“Para 83. The Family Rights Group explained the potential benefits of FGCs in its submission:
FGCs are proven to:
- Result in extended family members stepping in to support struggling parents and when necessary to take on the care of the child if s/he cannot remain with their parents;
- Engage fathers and paternal relatives;
- Give children a voice;
- Improve outcomes for children at risk.
The British Association of Social Workers was also very supportive of this approach.
“Para 84. The Family Rights Group told us that a 2009 survey found that 69% of local authorities in England and 18 out of 22 authorities in Wales have or are setting up an FGC service. The Interim Report found that "most (possibly all) local authorities now offer some form of FGC service". Barnardo's said in written evidence that it would like to see an entitlement to FGCs in care proceedings. Jonathan Ewen, Director, Barnardo's North East, told us that FGCs cost between £1,000-2,000 per family. A typical court case would cost the local authority £4,825 in court fees alone. He also assured us that FGC would not add to delays because: if we were able to be sure that at no stage in the care proceedings another relative was able to come forward to be assessed, it means all that work would be done before you got into actual proceedings. That means the proceedings could flow forward much more speedily.
“Para 85. A survey by Cafcass found that "late emergence of family members wishing to be assessed as potential carers" was the second most common reason given for cases not proceeding as timetabled. However, this was the finding of a survey of Cafcass workers, rather than a review of case files, and so does not give an indication of how many cases may be affected by this problem. The Family Rights Group claimed that 90% of FGCs reached an agreement that the local authority accepted, and that this prevented children being taken into care in 32% of cases and prevented proceedings in 47% of cases. Mr Ewen told us about the work of Barnardo's Liverpool Family Group Conferencing Service which claimed an even better success rate: it had worked with 27 families, and not one proceeded to care. However it should be noted that not all cases in an area are referred to FGC, and that the families are carefully selected. If FGCs were rolled out to all cases, the success rate could well fall.
“Para 86. Barnardo's told us that note should be taken of the cost savings of FCGs: [The Liverpool FGC] cost £88,000 to run but saved the local authority approximately ten times that amount in care fees. Despite being regarded as a successful and cost effective service by the local authority, last year  Liverpool announced it would no longer be able to continue funding non statutory work. The service has been forced to make significant cut-backs.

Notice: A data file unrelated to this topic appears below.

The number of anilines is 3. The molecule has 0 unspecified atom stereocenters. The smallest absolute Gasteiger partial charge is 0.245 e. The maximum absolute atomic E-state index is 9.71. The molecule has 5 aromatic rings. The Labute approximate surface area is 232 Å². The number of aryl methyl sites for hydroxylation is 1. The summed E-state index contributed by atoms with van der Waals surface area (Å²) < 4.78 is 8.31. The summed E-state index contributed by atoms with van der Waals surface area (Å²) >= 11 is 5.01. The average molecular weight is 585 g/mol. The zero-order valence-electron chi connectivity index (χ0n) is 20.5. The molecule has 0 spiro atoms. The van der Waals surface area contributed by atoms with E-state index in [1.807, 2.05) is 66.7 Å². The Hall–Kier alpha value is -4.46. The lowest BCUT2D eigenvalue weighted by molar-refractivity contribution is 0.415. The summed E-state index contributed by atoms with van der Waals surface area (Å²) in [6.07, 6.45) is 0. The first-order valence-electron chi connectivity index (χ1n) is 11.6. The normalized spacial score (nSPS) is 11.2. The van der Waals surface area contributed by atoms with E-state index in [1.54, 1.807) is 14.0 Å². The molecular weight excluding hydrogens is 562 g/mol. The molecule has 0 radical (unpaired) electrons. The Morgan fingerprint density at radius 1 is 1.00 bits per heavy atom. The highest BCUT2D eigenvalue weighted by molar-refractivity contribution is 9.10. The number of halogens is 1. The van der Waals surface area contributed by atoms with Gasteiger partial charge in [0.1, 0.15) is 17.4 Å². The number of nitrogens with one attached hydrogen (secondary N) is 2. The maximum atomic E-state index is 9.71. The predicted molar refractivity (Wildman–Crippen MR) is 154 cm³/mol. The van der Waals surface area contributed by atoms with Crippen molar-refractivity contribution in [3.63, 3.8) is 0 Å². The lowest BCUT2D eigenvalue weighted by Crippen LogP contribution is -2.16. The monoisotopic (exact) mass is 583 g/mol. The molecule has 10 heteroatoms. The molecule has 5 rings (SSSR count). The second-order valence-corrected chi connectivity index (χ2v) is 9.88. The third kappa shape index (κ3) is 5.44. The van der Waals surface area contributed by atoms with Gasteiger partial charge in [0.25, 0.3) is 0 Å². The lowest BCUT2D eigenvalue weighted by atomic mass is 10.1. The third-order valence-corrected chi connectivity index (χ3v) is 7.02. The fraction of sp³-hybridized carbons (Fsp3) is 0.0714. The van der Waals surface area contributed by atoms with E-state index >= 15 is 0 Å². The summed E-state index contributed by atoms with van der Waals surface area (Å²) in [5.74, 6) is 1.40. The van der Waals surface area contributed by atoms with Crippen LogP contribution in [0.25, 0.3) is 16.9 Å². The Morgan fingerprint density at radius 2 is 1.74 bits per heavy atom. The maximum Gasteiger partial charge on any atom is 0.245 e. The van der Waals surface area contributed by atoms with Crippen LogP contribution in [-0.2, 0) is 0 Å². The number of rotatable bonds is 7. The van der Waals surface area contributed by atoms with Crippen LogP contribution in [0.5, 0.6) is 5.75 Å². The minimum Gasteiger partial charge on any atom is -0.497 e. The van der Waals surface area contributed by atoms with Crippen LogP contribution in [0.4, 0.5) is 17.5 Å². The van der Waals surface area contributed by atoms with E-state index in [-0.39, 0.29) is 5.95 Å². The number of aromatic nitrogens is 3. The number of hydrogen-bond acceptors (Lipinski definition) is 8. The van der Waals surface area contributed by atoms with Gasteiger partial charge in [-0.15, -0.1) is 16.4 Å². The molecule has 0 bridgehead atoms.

“Para 87. The Family Rights Group also reported considerable savings from FGCs, with a recent sample of four local FGC projects finding that they have prevented 159 children becoming looked after in the last year, including avoidance of proceedings for 87 children, at a saving of approximately £6.76 million.
“Para 88. Family Group Conferences are a way to enable parents to makes necessary changes in order to retain care of their children, or to enable children to remain with the extended family. In cases where it is not possible for the child to remain with the family, they can help reduce delays once the case reaches court. Given the high costs of court cases, legal aid and the high costs of keeping children in care, the potential saving from even a small reduction in the number of care cases is considerable. We were very impressed by the account of Family Group Conferences in Liverpool. It is a matter of regret that a service with an apparent 100% success rate is being cut back.”
7. Working Together to Safeguard Children: A guide to inter-agency working to safeguard and promote the welfare of children, Department for Education (pre Department for Children, Schools and Families)
All quotes from section 2, non-statutory practice guidance
“Family Group Conferences (FGCs) may be appropriate in a number of contexts where there is a plan or decision to be made. The family is the primary planning group in the process. Where there are plans to use FGCs in situations where there are concerns about possible harm to a child, they should be developed and implemented under the auspices of LSCB. FGCs should not replace or remove the need for child protection conferences.” p19
“All health professionals who work with children, young people and families should be able to:… contribute to child protection conferences, family group conferences and strategy discussions.” p57
“LSCBs should consider the need for other local protocols under this function, beyond those specifically set out in regulations, including …attendance at family group conferences.” P92
“An initial assessment may indicate that a child is a ‘child in need’ as defined by section 17 of the Children Act 1989 but that there are no substantiated concerns that the child may be suffering, or is likely to suffer, significant harm. There may be sufficient information available on which to decide what services (if any) should be provided by whom according to an agreed plan. On the other hand a more in-depth assessment may be necessary in order to understand the child’s needs and circumstances. In these circumstances, the Assessment Framework provides guidance on undertaking a core assessment which builds on the findings from the initial assessment and addresses the central or most important aspects of the needs of a child and the capacity of his or her parents or caregivers to respond appropriately to these needs within the wider family and community context. This core assessment can provide a sound evidence base for professional judgements on what types of services are most likely to bring about good outcomes for the child.
Family Group Conferences may be an effective vehicle for taking forward work in such cases.” p148